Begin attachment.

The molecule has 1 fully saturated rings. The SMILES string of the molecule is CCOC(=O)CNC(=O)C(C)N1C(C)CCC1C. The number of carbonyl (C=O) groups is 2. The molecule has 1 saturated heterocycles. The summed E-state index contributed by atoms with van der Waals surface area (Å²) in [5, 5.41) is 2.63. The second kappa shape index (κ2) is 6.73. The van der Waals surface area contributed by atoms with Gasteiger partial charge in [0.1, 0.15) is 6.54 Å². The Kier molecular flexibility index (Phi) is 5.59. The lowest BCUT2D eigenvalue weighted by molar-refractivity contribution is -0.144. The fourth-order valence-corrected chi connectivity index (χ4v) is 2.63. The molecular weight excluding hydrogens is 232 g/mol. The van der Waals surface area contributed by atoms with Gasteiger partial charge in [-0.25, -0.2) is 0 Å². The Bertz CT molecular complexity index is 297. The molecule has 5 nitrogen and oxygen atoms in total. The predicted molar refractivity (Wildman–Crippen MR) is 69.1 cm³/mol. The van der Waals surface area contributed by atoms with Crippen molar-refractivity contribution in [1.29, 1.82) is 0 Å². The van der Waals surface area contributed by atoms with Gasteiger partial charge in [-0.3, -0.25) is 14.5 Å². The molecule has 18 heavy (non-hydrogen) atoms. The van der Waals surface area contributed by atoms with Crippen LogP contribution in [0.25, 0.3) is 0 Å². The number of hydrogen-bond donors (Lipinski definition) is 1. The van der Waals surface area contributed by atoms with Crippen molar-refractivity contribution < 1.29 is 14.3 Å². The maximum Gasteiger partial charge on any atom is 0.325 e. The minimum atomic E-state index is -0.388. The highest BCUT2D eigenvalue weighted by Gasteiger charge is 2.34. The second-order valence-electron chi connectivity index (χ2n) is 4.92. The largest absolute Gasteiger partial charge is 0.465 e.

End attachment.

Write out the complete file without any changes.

The molecule has 1 fully saturated rings. The SMILES string of the molecule is CCOC(=O)CNC(=O)C(C)N1C(C)CCC1C. The number of carbonyl (C=O) groups is 2. The molecule has 1 saturated heterocycles. The summed E-state index contributed by atoms with van der Waals surface area (Å²) in [5, 5.41) is 2.63. The second kappa shape index (κ2) is 6.73. The van der Waals surface area contributed by atoms with Gasteiger partial charge in [0.1, 0.15) is 6.54 Å². The Kier molecular flexibility index (Phi) is 5.59. The lowest BCUT2D eigenvalue weighted by molar-refractivity contribution is -0.144. The fourth-order valence-corrected chi connectivity index (χ4v) is 2.63. The molecular weight excluding hydrogens is 232 g/mol. The van der Waals surface area contributed by atoms with Gasteiger partial charge in [-0.25, -0.2) is 0 Å². The Bertz CT molecular complexity index is 297. The molecule has 5 nitrogen and oxygen atoms in total. The predicted molar refractivity (Wildman–Crippen MR) is 69.1 cm³/mol. The van der Waals surface area contributed by atoms with Crippen molar-refractivity contribution in [1.29, 1.82) is 0 Å². The van der Waals surface area contributed by atoms with Gasteiger partial charge in [-0.3, -0.25) is 14.5 Å². The molecule has 18 heavy (non-hydrogen) atoms. The van der Waals surface area contributed by atoms with Crippen LogP contribution in [0.25, 0.3) is 0 Å². The number of hydrogen-bond donors (Lipinski definition) is 1. The van der Waals surface area contributed by atoms with Crippen molar-refractivity contribution < 1.29 is 14.3 Å². The maximum Gasteiger partial charge on any atom is 0.325 e. The minimum atomic E-state index is -0.388. The highest BCUT2D eigenvalue weighted by Gasteiger charge is 2.34. The second-order valence-electron chi connectivity index (χ2n) is 4.92. The largest absolute Gasteiger partial charge is 0.465 e.